Rarely is a mouse is just a mouse. If You Give a Mouse a Cookie...well, we know what happens next. Or do we? This simple story provides us with a funny look at an unpredictable chain of events.
Reality is often stranger than fiction. If fictional mice are cute and ingenious, real mice are well-adapted to their environments—and our own. Bernd Heinrich, in Winter World, describes mice as living in snow caves (pg. 28), hunted by predators (pg. 31), and surviving by economizing energy (pg. 203). In fact, he has a whole chapter dedicated to the behavior and survival strategies of mice in winter. As a child, Heinrich himself survived with his family in post WWII Germany by eating, among other things, mice. He writes, in his autobiography In a Patch of Fireweed, of pork-fried mice, and claims they are delicious. Survival, it seems, is yet anther theme connecting mice and humans.
I hope you will not be more disturbed, after this endearing (if not always appetizing) description of mice, if I tell you that they are not welcome inside the house. When the mice are in our house, things are not so cozy. Some years, getting rid of mice in the house has been an interesting challenge. We now live in a more urban area than when I was in high school, and mice in the house are common, especially in winter. One year, after a few tries with humane traps, I did resort to snap-traps and poison.
Unfortunately for us, animals often seek refuge in or about human dwellings to keep warm or to find food. Usually pests, but sometimes welcome guests, they all seek the same thing—shelter and food for survival against a hostile natural world. Here’s an activity to help understand one of the benefits animals get from living close to humans (modified from an OBIS activity):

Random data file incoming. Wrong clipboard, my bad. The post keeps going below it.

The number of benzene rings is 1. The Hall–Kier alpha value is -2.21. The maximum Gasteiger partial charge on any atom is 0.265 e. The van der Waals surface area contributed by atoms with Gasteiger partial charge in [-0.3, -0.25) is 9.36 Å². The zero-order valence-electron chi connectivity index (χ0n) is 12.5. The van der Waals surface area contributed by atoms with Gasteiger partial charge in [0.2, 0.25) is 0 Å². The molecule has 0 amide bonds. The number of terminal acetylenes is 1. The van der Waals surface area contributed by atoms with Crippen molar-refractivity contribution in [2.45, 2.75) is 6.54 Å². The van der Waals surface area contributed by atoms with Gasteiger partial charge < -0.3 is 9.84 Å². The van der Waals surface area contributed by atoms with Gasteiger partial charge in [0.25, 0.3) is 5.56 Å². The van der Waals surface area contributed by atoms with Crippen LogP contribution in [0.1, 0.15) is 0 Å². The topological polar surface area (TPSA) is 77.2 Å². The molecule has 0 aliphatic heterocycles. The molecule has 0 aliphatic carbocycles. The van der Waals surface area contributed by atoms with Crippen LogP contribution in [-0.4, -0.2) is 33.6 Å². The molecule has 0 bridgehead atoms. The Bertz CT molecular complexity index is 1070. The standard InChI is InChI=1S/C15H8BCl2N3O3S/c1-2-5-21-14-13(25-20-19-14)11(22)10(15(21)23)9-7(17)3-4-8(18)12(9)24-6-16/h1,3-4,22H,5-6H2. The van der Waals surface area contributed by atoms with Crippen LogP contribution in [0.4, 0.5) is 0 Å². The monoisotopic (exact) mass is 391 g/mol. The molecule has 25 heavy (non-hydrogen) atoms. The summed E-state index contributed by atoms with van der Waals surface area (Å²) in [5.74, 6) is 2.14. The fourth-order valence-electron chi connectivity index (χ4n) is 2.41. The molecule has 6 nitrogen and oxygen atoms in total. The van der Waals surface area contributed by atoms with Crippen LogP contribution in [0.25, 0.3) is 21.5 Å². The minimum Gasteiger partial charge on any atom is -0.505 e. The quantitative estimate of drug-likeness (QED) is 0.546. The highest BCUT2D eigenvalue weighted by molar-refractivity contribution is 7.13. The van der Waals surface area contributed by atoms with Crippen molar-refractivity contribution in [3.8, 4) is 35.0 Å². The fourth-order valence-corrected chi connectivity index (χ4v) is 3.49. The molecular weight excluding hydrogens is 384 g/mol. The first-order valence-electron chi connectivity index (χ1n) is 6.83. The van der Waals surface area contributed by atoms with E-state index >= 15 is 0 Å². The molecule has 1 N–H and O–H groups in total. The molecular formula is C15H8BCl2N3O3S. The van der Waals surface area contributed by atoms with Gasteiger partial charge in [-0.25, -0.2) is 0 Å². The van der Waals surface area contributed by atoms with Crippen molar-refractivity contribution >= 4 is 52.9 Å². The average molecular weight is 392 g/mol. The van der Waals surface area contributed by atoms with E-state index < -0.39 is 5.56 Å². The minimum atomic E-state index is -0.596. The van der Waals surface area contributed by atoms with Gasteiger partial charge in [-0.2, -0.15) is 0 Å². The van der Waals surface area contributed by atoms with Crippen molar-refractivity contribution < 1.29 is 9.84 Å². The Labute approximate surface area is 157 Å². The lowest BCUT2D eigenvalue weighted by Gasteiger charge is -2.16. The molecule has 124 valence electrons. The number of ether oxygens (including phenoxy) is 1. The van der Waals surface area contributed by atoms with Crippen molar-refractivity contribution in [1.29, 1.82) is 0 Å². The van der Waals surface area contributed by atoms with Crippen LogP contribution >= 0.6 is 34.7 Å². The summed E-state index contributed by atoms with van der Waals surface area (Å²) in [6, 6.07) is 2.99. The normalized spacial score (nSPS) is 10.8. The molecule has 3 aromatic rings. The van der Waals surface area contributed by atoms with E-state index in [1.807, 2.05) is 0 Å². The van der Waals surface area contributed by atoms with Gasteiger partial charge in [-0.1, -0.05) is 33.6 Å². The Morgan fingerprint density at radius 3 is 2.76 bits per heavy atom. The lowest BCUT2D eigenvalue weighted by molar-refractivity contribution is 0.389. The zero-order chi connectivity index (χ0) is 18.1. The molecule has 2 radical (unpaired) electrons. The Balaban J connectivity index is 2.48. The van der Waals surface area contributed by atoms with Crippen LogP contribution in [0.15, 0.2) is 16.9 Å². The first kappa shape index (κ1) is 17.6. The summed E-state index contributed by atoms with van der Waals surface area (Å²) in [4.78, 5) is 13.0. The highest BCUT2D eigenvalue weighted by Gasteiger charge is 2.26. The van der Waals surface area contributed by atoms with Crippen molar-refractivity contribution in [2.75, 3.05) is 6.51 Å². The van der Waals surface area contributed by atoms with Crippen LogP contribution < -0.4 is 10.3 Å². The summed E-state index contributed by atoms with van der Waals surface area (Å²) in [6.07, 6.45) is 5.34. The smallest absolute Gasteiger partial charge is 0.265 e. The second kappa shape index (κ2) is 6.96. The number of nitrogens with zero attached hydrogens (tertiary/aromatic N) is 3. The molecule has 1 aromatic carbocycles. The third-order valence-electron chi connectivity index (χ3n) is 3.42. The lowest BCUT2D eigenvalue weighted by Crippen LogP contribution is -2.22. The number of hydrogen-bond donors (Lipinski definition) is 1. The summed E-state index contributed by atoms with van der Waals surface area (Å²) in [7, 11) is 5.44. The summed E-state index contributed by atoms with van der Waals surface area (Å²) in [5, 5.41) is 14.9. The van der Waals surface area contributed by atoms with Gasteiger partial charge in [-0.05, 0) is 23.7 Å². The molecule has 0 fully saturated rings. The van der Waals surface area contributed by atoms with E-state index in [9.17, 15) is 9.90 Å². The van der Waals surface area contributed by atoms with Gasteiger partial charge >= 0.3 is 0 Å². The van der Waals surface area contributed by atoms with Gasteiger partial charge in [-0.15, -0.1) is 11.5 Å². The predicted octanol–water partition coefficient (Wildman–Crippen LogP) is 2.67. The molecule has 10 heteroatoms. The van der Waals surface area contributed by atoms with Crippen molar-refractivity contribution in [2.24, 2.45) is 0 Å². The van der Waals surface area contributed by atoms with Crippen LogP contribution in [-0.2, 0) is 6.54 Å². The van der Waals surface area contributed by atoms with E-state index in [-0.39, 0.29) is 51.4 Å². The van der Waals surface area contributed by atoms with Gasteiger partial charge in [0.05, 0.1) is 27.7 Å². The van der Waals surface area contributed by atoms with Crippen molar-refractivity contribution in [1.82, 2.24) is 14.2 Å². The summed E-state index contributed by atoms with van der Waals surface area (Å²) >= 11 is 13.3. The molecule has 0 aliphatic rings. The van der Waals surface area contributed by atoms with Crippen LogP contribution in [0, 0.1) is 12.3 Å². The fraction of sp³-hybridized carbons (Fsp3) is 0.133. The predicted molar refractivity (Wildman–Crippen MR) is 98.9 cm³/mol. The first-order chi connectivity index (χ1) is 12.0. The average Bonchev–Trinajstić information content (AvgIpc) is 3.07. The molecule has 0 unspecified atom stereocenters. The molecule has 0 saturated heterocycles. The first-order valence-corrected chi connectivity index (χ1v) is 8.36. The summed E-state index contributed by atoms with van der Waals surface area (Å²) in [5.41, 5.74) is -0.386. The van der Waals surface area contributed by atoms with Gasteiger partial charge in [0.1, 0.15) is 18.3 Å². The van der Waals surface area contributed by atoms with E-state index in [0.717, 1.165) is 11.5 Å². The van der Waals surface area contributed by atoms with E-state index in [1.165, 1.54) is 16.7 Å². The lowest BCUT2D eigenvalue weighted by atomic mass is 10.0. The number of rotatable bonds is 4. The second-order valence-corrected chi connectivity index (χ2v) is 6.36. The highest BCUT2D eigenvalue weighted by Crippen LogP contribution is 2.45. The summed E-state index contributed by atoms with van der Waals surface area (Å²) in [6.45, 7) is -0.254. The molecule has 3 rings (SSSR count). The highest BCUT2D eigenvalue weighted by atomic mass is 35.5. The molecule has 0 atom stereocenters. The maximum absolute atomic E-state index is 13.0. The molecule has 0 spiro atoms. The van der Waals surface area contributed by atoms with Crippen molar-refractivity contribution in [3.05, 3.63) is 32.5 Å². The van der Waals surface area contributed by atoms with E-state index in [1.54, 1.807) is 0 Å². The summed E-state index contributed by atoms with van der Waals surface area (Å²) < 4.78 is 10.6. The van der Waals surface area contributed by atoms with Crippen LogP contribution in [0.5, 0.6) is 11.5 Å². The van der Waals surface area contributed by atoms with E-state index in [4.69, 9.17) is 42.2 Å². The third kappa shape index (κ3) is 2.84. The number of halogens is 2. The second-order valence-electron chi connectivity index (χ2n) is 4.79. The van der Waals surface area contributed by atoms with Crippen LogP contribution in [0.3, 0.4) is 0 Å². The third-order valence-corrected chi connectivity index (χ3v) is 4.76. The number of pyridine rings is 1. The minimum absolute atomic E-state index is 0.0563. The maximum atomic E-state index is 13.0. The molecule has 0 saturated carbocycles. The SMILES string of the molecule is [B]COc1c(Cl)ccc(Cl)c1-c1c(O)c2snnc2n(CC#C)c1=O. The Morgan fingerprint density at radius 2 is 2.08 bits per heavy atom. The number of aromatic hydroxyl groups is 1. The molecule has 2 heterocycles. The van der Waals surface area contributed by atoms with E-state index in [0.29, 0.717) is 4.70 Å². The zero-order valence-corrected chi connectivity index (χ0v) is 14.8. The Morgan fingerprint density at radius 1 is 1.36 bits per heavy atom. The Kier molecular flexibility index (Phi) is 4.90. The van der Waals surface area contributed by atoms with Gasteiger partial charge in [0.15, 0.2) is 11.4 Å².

A cold day
Mix the gelatin according to the instructions on the box, and cool to room temperature. Fill several cups with the mixture. Place your control cup in the fridge. This will gel if the ingredients were mixed perfectly. Place the other cups of gelatin around the yard, some near the house, some far from it. Place one in a compost pile, if you have one. Wait two hours, and check your samples. Which ones did not gel? Which ones did? Did any freeze hard? Make a chart comparing the distance from the house to the firmness of the gelatin. What can you conclude about some areas near or far from the house? If you were a mouse, where would you prefer to live?
Mousey books and resources:
Mousey books and resources:
Non-fiction (high school and up)
Care and keeping of mice
And remember the game, Mousetrap?
Recipes (no real mice included!):
Recipes (no real mice included!):
A few mouse sites:
A few mouse sites:
Make a Mouse Mummy (requires a real dead mouse)
Mouse Genetics Activity (high school)
Lethal Gene Genetics (high school--page includes links to Mendelian genetics info)